6. I went to college in 2000, and there were *five* other Macs on campus (~3000 students). I went back for a Master’s this year, and only one person in the room who brings a computer brings a Win7 machine; all the rest are Macs.

  7. The Wintards are looking forward a year from now and claiming that the world is just waiting for a Windows 8 tablet. That’s one of the biggest assumptions ever. The Apple product halo is going to be ever so much stronger a year from now and Apple will probably have about 400 retail stores around the globe by then. The Apple brand honestly seems to be putting the squeeze on everything running Windows.

    I can barely imagine how much potential the iPad has in taking over most textbook and computer duties in elementary schools and high schools. There’ll be whole classes of children that are going to be weaned on Apple products. It’s claimed the the students like iPads and get at least some learning boost. What can be more useful than that to keep Apple on the favorites list?

    Nearly very day this month, things seem to be looking up for Apple. I do wonder how the enterprise is going to take to most Apple devices. I know that corporations aren’t going to dump MS Windows Server or Exchange Server, so any Macs will be ruled out in those areas. I’m hoping that Apple captures at least 20% of the enterprise market with various devices. I don’t think that’s too much to ask.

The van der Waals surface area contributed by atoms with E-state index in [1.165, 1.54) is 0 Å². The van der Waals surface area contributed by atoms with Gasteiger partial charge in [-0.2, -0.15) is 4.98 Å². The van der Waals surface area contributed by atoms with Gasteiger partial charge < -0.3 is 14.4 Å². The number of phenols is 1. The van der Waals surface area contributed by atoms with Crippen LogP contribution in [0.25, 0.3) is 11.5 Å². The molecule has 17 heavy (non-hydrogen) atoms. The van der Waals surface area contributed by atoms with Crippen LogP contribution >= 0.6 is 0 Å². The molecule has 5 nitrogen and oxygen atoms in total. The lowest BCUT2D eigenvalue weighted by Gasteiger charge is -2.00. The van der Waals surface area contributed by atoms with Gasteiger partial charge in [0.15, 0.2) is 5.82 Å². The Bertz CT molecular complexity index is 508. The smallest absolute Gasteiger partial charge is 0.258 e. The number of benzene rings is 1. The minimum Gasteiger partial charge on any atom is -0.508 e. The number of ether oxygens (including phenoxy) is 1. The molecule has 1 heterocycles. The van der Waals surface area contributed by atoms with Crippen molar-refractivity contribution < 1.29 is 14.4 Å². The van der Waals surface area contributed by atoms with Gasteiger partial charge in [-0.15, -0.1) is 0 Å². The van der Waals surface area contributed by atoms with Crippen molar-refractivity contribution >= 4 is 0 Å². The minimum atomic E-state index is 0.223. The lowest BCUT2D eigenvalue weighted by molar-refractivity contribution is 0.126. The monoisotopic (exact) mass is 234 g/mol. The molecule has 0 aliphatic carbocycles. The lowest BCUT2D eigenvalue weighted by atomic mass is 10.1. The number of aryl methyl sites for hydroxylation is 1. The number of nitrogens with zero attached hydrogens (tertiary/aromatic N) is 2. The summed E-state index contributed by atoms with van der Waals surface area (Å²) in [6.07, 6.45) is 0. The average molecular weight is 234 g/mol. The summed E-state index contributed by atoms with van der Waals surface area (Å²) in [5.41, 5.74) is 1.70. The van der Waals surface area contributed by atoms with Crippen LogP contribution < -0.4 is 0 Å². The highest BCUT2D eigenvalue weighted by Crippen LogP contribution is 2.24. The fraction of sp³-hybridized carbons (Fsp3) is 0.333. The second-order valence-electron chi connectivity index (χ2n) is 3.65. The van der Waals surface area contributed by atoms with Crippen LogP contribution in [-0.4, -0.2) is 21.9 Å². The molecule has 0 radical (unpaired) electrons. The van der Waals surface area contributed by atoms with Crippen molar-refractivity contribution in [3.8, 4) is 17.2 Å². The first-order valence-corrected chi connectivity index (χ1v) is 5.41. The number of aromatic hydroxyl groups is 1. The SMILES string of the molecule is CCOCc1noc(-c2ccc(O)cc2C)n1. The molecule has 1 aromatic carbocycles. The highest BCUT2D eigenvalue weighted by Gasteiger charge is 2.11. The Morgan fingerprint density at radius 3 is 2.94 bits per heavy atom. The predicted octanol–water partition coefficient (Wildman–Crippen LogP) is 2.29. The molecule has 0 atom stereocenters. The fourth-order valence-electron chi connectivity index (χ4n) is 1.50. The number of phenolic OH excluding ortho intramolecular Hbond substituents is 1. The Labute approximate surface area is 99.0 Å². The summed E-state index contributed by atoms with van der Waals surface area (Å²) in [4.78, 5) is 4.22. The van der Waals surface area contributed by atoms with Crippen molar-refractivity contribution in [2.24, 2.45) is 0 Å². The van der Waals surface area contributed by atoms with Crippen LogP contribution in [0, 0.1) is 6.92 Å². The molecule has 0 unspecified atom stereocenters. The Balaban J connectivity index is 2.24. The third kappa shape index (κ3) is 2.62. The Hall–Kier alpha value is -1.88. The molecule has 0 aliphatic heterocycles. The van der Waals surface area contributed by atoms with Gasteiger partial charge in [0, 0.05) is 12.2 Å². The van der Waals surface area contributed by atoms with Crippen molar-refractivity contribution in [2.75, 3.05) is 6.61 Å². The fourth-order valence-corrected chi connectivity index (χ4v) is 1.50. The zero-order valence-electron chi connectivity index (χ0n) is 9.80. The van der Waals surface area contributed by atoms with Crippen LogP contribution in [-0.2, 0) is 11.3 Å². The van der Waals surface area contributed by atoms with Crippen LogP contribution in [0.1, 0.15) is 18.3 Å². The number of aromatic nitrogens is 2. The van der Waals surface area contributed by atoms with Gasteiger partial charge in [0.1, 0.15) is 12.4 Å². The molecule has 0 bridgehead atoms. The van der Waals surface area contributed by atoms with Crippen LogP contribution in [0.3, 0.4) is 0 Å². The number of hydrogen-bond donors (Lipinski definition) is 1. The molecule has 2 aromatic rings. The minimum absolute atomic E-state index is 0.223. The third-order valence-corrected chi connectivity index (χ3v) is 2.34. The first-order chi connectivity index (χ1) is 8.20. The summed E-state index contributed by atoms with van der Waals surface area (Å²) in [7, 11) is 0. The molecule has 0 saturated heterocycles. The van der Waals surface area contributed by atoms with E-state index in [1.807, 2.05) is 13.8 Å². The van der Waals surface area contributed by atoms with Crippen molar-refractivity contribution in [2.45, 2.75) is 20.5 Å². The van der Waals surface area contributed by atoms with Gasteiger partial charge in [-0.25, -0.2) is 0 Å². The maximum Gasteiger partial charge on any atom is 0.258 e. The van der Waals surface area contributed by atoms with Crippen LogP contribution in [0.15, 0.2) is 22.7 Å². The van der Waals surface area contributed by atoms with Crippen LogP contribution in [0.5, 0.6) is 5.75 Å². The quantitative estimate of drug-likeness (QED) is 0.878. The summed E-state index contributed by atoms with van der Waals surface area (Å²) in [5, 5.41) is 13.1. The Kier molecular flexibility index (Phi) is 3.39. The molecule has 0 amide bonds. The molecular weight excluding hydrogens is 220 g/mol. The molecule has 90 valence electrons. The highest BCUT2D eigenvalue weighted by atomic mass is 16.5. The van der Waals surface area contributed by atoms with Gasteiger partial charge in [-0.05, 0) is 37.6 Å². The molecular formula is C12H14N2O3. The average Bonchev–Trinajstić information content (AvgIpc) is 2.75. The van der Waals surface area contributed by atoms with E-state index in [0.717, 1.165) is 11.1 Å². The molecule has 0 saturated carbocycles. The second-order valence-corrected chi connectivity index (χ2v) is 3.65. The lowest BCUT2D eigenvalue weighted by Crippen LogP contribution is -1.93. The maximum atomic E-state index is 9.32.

1. Well I work in a very large enterprise (250,000 computers roughly) and the iPad is moving in. We piloted the thing for almost a year and the certification is basically a done deal. We’ll be pushing out a couple of thousand of them over the next few months.

      We also have several thousand Macs and they have worked out well in most areas. I pushed a campaign through our help desk to officially support Macs and we had a good 20 people step up to the plate who were very excited about it and wanted to be specialists for our mac users. (they were mac users outside of work)

      There a few areas where MS has a crazy stonghold on the Enterprise and for us its primarily Office. There is just no competitor to that suite that even comes close to competing. Sure you can get other word processors and spreadsheets that present data well and even offer better document layout depending on what you are doing but the backside of office is a tough act to beat. Using VBA and the wealth of COM components that plug right into office makes it a real powerhouse for business use.

      I don’t know how big of a future Windows or OS X has on the desktop in our enterprise though, at least not in the traditional PC or Mac thick client with a full blown OS. we are increasingly moving to thin clients in a lot of areas and just providing a desktop for the user from a central data center. Its much easier and cheaper to manage and it really makes security compliance a lot less troublesome.

      1. It would be interesting to see your IT’s work-up on the total cost of ownership of each device with these iPad / Macs entering the system.

        Actual, accurate numbers may be a few years out, but I suppose estimates are available.